Fatou’s Story

My mum died the day I was born. Complications and loss of blood. So it was just me and my dad. I owed him, he used to say.

He has been dead for 8 years now and I am slowly starting to believe that he won’t be able to touch me again and that perhaps I will have a chance to love and be loved instead of feeling dirty, ashamed and helpless.

Last year I met Bill at my doctors surgery. Bill worked for Blenheim. He was there every week when I would go to get my script. Every week I talked to him a little bit more and after 6 months I gave in to Bill and went to Blenheim. It was in the Wednesday Women’s group that I spoke about my father for the very first time. It was like the words took a hold of me, like I was in a silent movie and an actress was saying my lines. Then my tears took over and I didn’t want to stop until I had wept him out of me.

Last week I did something I thought I would never do. I went out on a date. We are going out again next week.

Fatou's story

Yasmin’s Story

I came to England from Iran over 30 years ago. My husband died ten years later and I felt completely alone. I didn’t know anybody else. Even though he used to beat me, it was not everyday and I loved him and missed him too much. I had never tried alcohol or drugs in my life before because I thought they were evil and I was too frightened. When my husband died I didn’t care about my life anymore so I started to smoke some cannabis and it helped to ease my feelings of emptiness. Drugs were easy to buy where I lived so I tried crack cocaine and that helped too.

I became ill and it was my doctor who contacted Blenheim. I didn’t want to be helped but after a while I preferred to go to the groups than be on my own with my cannabis and crack. Blenheim’s Women’s group helped me to accept that I deserved more from my life and that my husband was really the one who had needed help. After a while I was going to Blenheim everyday and to the weekend activities. It makes me laugh to think that my first friends in this country were all drug addicts.

Blenheim helped me through detox and rehab and my Blenheim volunteer helped me to move into my new supported housing. I am now drug-free for over 10 months and I still cannot believe that this has happened to me but I do believe that I am more happy and content than I have ever been before.

Yasmin's story

Oscar’s Story

I grew up believing that I was an ‘accident’. Mum already had two kids who had left home before I arrived. Mum treated me like I was the best thing that had ever happened to her. I should have felt lucky being so loved but I just felt trapped and overwhelmed and the more caring she was the more I fought against her. I was angry that I had a granny for a mum and didn’t have a dad. I started using drugs when I was about 14. It wasn’t because I wanted to take drugs it was because I wanted to ‘fit in’.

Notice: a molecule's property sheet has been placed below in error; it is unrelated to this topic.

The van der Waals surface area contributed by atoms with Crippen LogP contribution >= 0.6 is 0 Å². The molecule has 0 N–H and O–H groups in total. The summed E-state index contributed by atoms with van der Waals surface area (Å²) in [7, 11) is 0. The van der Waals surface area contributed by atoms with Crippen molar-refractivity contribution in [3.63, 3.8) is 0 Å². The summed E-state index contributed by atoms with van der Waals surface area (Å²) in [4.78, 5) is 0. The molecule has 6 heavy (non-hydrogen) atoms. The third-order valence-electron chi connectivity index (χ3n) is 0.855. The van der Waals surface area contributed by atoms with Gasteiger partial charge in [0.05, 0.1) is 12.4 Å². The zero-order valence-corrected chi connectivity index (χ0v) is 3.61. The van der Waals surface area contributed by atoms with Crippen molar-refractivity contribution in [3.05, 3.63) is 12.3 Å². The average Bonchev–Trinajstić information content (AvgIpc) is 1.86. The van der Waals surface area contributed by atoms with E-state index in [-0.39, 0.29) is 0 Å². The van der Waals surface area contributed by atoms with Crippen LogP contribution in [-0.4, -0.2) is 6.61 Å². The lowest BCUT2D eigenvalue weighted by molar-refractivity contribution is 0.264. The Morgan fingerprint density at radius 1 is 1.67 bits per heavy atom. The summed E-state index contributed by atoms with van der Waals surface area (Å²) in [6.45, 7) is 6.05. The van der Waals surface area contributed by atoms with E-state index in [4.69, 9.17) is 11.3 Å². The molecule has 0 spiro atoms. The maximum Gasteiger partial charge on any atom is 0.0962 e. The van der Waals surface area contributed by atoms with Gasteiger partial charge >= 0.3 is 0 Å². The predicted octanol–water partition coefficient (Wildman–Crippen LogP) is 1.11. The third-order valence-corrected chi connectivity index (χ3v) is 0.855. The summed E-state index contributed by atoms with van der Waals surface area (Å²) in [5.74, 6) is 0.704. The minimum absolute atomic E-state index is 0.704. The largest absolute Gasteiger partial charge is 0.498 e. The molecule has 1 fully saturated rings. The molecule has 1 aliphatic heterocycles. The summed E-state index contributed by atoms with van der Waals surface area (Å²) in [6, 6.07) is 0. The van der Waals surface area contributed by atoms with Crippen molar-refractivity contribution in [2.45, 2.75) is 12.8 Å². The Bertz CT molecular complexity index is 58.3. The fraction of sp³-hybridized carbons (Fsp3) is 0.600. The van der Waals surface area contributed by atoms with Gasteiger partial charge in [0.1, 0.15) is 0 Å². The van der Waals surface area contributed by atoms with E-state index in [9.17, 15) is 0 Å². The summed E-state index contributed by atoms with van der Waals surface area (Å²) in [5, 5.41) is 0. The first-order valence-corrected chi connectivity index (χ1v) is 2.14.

It was when mum was in the hospice that I finally found out about my dad. He had died of a drug overdose when mum was in labour with me.

I guess I’m lucky that I had the time to make it up to mum and be the son she deserved before she died. I owe Blenheim for that.

I’m now a mentor at one of Blenheim’s young people projects. I meet lots of young people who also just want to ‘fit in’ to something or someone, like I did. I believe that I’m helping them to ‘fit in’ to something good.

Oscar's story

Pat’s Story

I was born into a large Irish family and an even bigger drinking culture. I don’t have many happy memories from my childhood because the violence and alcohol made it feel unsafe and chaotic and even though the house was always full, I felt lonely, like I didn’t belong.

I left home as soon as I could. They didn’t know it but I knew that I would never go back. I didn’t have any dreams or ambitions, just a determination to live life differently and then I lost that too.

When I found Blenheim’s CASA project last year I was a mess. I was the drunken dad to 3 kids who were afraid to be around me. I was the angry husband of a woman who despised me. I had acute liver damage and I was scared.

I’ve talked and listened more in these past few months than I did in my entire life and I’m good at it. I’ve just got my Level 3 in Communication to prove it and I’m now starting a course in Counselling. I volunteer as a service user rep and even go to the gym. I have been sober for 5 months and my kids are getting to know a new dad. I now accept that my dad wasn’t a bad man, sadly it’s too late to tell him but luckily it hasn’t been too late for me.

Pat's story